According to Raymond Dalio of Bridgewater Associates, the economy works like a machine. It is simply the sum of transactions that make it up. Of course, the economy looks complex as there are a lot of transactions to aggregate. However, from a bottom up or transaction up view, the economy is much easier to understand.
Ray Dalio points out there are two main forms of payment
A transaction is an exchange between buyer and seller. A buyer provides money or credit and in return gets a good or service from a seller. Ray Dalio points out there are two main forms of payment, cash (immediate payment) or credit (a promise to pay at a later date). A market consists of buyers and sellers engaging in exchanges for the same thing (e.g. the wheat market, where buyers and sellers exchange money for wheat). The economy is the aggregation of markets of different items, and it seems complex as there are so many transactions taking place.
To understand any market, one needs to know the total amount of money (or credit) spent and the total of goods or services available for sale. To forecast the price of a good, service, or financial asset, one needs to estimate quantity (total available for sale) and funds available to spend. Since price equals funds divided by quantity, once those two variables are forecasted, one can estimate price. Even though there are many buyers and sellers with different motivations, once one understands the motivations of the most important buyers and sellers, one can structure an understanding of markets and economies, as shown in the diagram below.
Source: Economic Principles, Bridgewater Associates
Thus, there are different types of markets, different categories of buyers and sellers and different payment options that compose the economy. The machine works as follows:
- All changes in transaction volume (economic activity) and in financial asset prices are due to changes in the amount of money and credit spent (funds available) and changes in quantity.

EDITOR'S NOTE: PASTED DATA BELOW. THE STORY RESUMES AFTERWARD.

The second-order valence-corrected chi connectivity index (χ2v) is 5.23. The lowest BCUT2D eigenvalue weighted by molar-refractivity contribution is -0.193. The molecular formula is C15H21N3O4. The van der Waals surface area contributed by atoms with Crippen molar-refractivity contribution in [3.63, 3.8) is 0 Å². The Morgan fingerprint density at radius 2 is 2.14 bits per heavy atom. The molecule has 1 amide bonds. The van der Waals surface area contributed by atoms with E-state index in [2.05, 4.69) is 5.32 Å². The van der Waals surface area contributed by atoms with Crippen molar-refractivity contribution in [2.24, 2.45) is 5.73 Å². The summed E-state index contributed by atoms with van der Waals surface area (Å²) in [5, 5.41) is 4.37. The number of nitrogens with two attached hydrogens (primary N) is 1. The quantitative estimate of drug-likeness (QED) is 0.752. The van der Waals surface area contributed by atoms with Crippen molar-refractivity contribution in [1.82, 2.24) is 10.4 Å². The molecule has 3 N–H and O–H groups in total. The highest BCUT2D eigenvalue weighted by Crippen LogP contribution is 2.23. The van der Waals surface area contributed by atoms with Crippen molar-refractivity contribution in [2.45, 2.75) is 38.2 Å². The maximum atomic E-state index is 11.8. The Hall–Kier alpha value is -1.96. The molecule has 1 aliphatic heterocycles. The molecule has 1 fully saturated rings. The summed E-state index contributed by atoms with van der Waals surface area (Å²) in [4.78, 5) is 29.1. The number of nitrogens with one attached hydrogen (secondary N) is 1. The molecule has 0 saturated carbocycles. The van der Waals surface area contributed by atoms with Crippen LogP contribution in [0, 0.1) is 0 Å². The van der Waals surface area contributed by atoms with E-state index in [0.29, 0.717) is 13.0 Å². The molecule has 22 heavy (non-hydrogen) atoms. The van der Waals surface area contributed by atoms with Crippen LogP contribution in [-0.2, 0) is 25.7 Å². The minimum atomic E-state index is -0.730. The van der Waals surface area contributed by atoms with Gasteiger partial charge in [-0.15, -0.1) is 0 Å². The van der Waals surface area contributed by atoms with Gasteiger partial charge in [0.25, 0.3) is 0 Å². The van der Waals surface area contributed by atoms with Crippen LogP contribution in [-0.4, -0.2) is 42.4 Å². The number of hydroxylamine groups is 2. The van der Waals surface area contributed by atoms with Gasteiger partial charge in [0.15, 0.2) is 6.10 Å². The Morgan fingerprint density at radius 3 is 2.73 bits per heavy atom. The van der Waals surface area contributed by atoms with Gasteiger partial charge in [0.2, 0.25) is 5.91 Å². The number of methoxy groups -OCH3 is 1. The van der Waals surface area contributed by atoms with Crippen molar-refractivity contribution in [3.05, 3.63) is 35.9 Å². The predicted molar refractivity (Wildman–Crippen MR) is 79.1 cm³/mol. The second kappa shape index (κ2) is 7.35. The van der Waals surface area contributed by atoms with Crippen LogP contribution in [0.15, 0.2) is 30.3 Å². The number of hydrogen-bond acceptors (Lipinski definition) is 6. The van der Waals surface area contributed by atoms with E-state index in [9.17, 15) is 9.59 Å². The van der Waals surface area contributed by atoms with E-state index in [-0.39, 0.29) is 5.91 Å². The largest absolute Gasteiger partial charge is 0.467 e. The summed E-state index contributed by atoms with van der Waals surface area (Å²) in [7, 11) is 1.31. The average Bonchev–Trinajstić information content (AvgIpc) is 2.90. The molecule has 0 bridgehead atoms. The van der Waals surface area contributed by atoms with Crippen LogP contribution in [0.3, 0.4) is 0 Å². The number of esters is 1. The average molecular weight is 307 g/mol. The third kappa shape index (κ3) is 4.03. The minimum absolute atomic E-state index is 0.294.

- For simplicity, buyers come from two main sectors – private and government. The private sector consists of households and businesses, which can be domestic or foreign. The government in turn is divided into the Federal (or central) government and the central bank. The latter is the only market participant with the ability to create money and in large spends such resources in financial assets.
Economic and price cycles driven by demand and money creation
Changes in funds available have a greater impact than changes in quantity on economic activity and prices, as is it easier to change the supply of money and credit relative to modifying production quantities. Changes in buyer demand, money supply, and credit availability drive economic and price cycles. The relationship between the change in quantities exchanged and the change in price will evolve depending on the buyer type, amount spent, and type of financing (money versus credit). A significant part of spending comes from credit creation and changes in spending drive prices. So if an increase in amount of money available is offset by declining availability of credit, the economy will not suffer inflationary pressures. In fact, if the amount of credit available is contracting and the amount of money remains constant, the amount of spending will decline and prices could fall.
Economic machine framework helped to foresee 2008 financial crisis
Bridgewater has used the transactions-based approach to study boom and bust cycles during certain periods, including the 1925-1935 cycle in the U.S., the 1975-1985 period in Latin America, and the 1985-1995 timeframe in Japan. These periods were characterized by large deleveraging and Bridgewater created a depression gauge to identify debt contractions that cannot be reversed by lowering interest rates because rates are close to zero.